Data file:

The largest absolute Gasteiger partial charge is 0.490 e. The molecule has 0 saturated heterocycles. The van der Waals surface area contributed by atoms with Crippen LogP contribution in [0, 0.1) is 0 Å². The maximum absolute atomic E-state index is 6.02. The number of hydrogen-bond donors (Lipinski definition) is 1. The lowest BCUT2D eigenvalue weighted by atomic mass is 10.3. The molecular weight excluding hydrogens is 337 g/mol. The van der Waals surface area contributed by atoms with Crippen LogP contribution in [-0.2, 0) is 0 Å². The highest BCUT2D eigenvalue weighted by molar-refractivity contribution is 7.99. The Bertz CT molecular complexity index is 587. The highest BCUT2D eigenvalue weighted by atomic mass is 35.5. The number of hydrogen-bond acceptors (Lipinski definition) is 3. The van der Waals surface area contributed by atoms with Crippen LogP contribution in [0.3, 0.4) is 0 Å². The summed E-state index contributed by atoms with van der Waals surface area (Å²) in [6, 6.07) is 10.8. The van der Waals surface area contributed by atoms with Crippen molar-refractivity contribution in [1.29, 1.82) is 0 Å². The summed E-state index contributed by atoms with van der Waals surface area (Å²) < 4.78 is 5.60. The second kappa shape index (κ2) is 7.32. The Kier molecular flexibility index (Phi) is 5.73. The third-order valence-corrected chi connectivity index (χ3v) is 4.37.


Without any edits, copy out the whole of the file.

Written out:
The largest absolute Gasteiger partial charge is 0.490 e. The molecule has 0 saturated heterocycles. The van der Waals surface area contributed by atoms with Crippen LogP contribution in [0, 0.1) is 0 Å². The maximum absolute atomic E-state index is 6.02. The number of hydrogen-bond donors (Lipinski definition) is 1. The lowest BCUT2D eigenvalue weighted by atomic mass is 10.3. The molecular weight excluding hydrogens is 337 g/mol. The van der Waals surface area contributed by atoms with Crippen LogP contribution in [-0.2, 0) is 0 Å². The highest BCUT2D eigenvalue weighted by molar-refractivity contribution is 7.99. The Bertz CT molecular complexity index is 587. The highest BCUT2D eigenvalue weighted by atomic mass is 35.5. The number of hydrogen-bond acceptors (Lipinski definition) is 3. The van der Waals surface area contributed by atoms with Crippen LogP contribution in [0.3, 0.4) is 0 Å². The summed E-state index contributed by atoms with van der Waals surface area (Å²) in [6, 6.07) is 10.8. The van der Waals surface area contributed by atoms with Crippen molar-refractivity contribution in [1.29, 1.82) is 0 Å². The summed E-state index contributed by atoms with van der Waals surface area (Å²) < 4.78 is 5.60. The second kappa shape index (κ2) is 7.32. The Kier molecular flexibility index (Phi) is 5.73. The third-order valence-corrected chi connectivity index (χ3v) is 4.37.